I think I told you previously that with the Aussie employment being better than expected the past two quarters, I would expect to see some pull-back in the numbers. Employment still growing, but not on the same path as in previous months. I don’t think though that a pull-back is going to cause the Reserve Bank of Australia (RBA) to think about getting their interest rate powder wet. We should continue to be Steady Eddie with Australia and the A$.

On a sidebar — get ready for the next currency of the month, which will print this Sunday, I believe, and it will feature the A$! So make sure you look for that at your nearest newsstand, or your computer screen!

On another sidebar. I was excited, as usual, when I saw that my friend, Dave Gonigam over at the 5 Min. Forecast, put my names up in lights yesterday. He thought enough of my explanation of the end of strong trends that he printed it in the world famous 5 Min. Forecast yesterday. Thanks Dave!

Yikes! Gold has lost even more ground since I told you above that it was down $12 this morning. It’s now down $15, and in no danger of setting off bells and whistles alerting the price manipulators. I guess everyone couldn’t keep quiet yesterday, and woke up the price manipulators! HA!

I wonder if the guy over at HSBC, who just announced that “the U.S. dollar price of gold is in an uptrend with a bullish Elliot Wave structure.” Is wanting a Mulligan? His name is Murray Gunn, and is the head of technical analysis at HSBC. Elliott Wave technical stuff is pretty strong words, folks. You only pull out the fact that you understand Elliot Wave when you are absolutely, positively, sure that you are correct.

And Finally! The U.S. Data Cupboard  is ready to yield some market moving data to us today! March Retail Sales will print, and I’ve been over this previously, but for those of you who missed class last week and yesterday (where have you been?)  the BHI indicates that this will be yet another disappointing print. Not as disappointing as February’s negative -0.1% print, but disappointing nonetheless. For what is supposedly a “data dependent” Fed, this has got to really take the starch out of their collars!

And finally before I go to the Big Finish. The IMF was talking yesterday. My good friend, and retirementor, Dennis Miller, sent me a note highlighting the fact that the IMF was talking UP negative rates. Can you believe that? All I can say to that is that I’m glad I don’t live in a country that needs IMF assistance, for if ever there was a black cloud forming over a country it would be when the IMF steps in. I guess maybe you’re catching on here that I don’t hold the IMF in high regard. HA!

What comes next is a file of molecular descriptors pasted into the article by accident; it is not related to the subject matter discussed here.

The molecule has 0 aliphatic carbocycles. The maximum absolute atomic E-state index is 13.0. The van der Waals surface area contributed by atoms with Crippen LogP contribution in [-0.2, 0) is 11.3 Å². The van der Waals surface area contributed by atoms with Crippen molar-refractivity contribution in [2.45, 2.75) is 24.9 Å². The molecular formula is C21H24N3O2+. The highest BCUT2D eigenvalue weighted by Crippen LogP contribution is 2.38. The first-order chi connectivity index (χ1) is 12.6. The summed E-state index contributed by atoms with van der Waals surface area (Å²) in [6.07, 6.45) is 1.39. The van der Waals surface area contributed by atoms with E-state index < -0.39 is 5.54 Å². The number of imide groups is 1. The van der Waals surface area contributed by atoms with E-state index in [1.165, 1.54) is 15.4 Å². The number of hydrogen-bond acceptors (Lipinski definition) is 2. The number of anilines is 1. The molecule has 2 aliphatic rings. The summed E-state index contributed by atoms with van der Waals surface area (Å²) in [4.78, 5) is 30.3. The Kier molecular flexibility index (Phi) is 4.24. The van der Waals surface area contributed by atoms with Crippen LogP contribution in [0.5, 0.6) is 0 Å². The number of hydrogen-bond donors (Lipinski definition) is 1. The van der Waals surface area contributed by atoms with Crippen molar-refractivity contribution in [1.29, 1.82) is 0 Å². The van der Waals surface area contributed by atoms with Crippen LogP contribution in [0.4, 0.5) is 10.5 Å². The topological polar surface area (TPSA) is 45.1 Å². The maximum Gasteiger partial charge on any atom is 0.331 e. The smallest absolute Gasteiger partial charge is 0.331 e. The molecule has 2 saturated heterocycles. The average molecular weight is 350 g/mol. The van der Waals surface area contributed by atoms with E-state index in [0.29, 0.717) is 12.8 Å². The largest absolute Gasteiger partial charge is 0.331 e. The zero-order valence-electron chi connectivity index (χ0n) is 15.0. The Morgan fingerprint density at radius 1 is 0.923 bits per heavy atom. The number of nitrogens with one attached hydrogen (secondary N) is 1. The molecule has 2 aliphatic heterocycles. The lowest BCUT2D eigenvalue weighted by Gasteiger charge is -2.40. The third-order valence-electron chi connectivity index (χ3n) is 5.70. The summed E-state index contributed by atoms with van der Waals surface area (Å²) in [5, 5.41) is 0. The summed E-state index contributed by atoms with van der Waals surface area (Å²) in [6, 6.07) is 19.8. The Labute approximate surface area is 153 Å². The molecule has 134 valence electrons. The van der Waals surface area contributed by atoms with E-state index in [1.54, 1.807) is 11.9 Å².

This is interesting, and something you won’t see on the TV news folks. But the prices of used cars are plunging. Does that tell us anything we should know? You bet it does or it wouldn’t be in the Pfennig! HA! So, here’s the link to the article, and here’s your snippet:

When we first warned that something was breaking in the American auto market, the Phil-LeBeau-ians crawled out of the woodwork to explain how everything is still awesome (brushing the weakness in stocks) despite soaring inventories and shrinking credit. Then when used-car prices began to leak lower, a few paid attention and the recent weakness in new car sales has shocked most. Now, however, used-car-prices are plunging at a similar pace to 2008.with only sports cars and pickups rising in price in the last 15 months.

Is this ‘the card that brings the whole house down.’

The reason for concern is lower used vehicle prices have a potential spillover effect to many other industry factors.

If we think about volume, price, mix, credit – all have been incredibly positive and supportive of the recovery. All are also no doubt related, but that’s what makes it a bit scary.

Chuck again. Yes, it’s these little things that begin to add up and when the house of cards comes crumbling down people will think back and say, “hey, remember that article that Chuck showed us that talked about used car prices plunging? “

That’s it for today. I hope you have a wonderful Wednesday, and be good to yourself!


Chuck Butler
for The Daily Pfennig